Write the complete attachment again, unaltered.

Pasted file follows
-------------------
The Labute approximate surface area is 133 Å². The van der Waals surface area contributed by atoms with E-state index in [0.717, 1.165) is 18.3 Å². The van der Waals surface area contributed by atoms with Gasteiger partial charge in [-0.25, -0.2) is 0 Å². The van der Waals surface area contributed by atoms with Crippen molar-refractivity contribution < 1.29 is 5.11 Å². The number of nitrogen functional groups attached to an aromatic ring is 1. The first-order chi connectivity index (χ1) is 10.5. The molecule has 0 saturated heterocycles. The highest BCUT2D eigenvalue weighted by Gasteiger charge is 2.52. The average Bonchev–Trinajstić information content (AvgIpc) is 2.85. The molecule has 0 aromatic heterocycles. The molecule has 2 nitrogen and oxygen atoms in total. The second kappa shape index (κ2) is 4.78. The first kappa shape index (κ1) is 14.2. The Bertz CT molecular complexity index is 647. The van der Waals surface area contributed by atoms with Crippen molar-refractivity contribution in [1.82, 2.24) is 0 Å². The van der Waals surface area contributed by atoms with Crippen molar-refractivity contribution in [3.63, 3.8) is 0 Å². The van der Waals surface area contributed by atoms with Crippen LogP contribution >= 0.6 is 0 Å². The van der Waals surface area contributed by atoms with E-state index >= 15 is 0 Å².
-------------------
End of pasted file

The Labute approximate surface area is 133 Å². The van der Waals surface area contributed by atoms with E-state index in [0.717, 1.165) is 18.3 Å². The van der Waals surface area contributed by atoms with Gasteiger partial charge in [-0.25, -0.2) is 0 Å². The van der Waals surface area contributed by atoms with Crippen molar-refractivity contribution < 1.29 is 5.11 Å². The number of nitrogen functional groups attached to an aromatic ring is 1. The first-order chi connectivity index (χ1) is 10.5. The molecule has 0 saturated heterocycles. The highest BCUT2D eigenvalue weighted by Gasteiger charge is 2.52. The average Bonchev–Trinajstić information content (AvgIpc) is 2.85. The molecule has 0 aromatic heterocycles. The molecule has 2 nitrogen and oxygen atoms in total. The second kappa shape index (κ2) is 4.78. The first kappa shape index (κ1) is 14.2. The Bertz CT molecular complexity index is 647. The van der Waals surface area contributed by atoms with Crippen molar-refractivity contribution in [1.82, 2.24) is 0 Å². The van der Waals surface area contributed by atoms with Crippen molar-refractivity contribution in [3.63, 3.8) is 0 Å². The van der Waals surface area contributed by atoms with Crippen LogP contribution >= 0.6 is 0 Å². The van der Waals surface area contributed by atoms with E-state index >= 15 is 0 Å².